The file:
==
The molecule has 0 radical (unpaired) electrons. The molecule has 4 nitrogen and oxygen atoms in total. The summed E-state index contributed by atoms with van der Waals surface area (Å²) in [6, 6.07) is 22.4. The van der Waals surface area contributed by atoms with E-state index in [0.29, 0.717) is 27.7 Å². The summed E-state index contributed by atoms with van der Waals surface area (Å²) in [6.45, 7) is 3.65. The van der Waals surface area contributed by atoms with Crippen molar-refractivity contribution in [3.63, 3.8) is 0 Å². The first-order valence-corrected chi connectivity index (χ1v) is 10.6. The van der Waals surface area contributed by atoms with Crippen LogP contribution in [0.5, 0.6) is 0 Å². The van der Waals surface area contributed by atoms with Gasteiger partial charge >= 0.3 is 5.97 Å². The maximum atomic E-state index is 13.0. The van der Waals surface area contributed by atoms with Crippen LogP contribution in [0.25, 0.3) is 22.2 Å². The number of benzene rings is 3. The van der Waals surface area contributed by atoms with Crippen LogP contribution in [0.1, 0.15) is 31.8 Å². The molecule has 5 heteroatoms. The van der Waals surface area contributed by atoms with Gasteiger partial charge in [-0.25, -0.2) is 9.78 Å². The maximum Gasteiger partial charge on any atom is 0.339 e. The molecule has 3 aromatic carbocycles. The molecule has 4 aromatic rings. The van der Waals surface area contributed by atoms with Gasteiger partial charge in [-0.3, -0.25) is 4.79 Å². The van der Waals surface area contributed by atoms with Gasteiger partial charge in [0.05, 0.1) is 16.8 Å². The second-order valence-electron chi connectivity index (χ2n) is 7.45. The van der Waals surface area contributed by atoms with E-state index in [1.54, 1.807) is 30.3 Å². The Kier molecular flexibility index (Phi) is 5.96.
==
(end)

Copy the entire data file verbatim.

The molecule has 0 radical (unpaired) electrons. The molecule has 4 nitrogen and oxygen atoms in total. The summed E-state index contributed by atoms with van der Waals surface area (Å²) in [6, 6.07) is 22.4. The van der Waals surface area contributed by atoms with E-state index in [0.29, 0.717) is 27.7 Å². The summed E-state index contributed by atoms with van der Waals surface area (Å²) in [6.45, 7) is 3.65. The van der Waals surface area contributed by atoms with Crippen molar-refractivity contribution in [3.63, 3.8) is 0 Å². The first-order valence-corrected chi connectivity index (χ1v) is 10.6. The van der Waals surface area contributed by atoms with Crippen LogP contribution in [0.5, 0.6) is 0 Å². The van der Waals surface area contributed by atoms with Gasteiger partial charge >= 0.3 is 5.97 Å². The maximum atomic E-state index is 13.0. The van der Waals surface area contributed by atoms with Crippen LogP contribution in [0.25, 0.3) is 22.2 Å². The number of benzene rings is 3. The van der Waals surface area contributed by atoms with Crippen LogP contribution in [0.1, 0.15) is 31.8 Å². The molecule has 5 heteroatoms. The van der Waals surface area contributed by atoms with Gasteiger partial charge in [-0.25, -0.2) is 9.78 Å². The maximum Gasteiger partial charge on any atom is 0.339 e. The molecule has 3 aromatic carbocycles. The molecule has 4 aromatic rings. The van der Waals surface area contributed by atoms with Gasteiger partial charge in [-0.3, -0.25) is 4.79 Å². The van der Waals surface area contributed by atoms with Gasteiger partial charge in [0.05, 0.1) is 16.8 Å². The second-order valence-electron chi connectivity index (χ2n) is 7.45. The van der Waals surface area contributed by atoms with E-state index in [1.54, 1.807) is 30.3 Å². The Kier molecular flexibility index (Phi) is 5.96.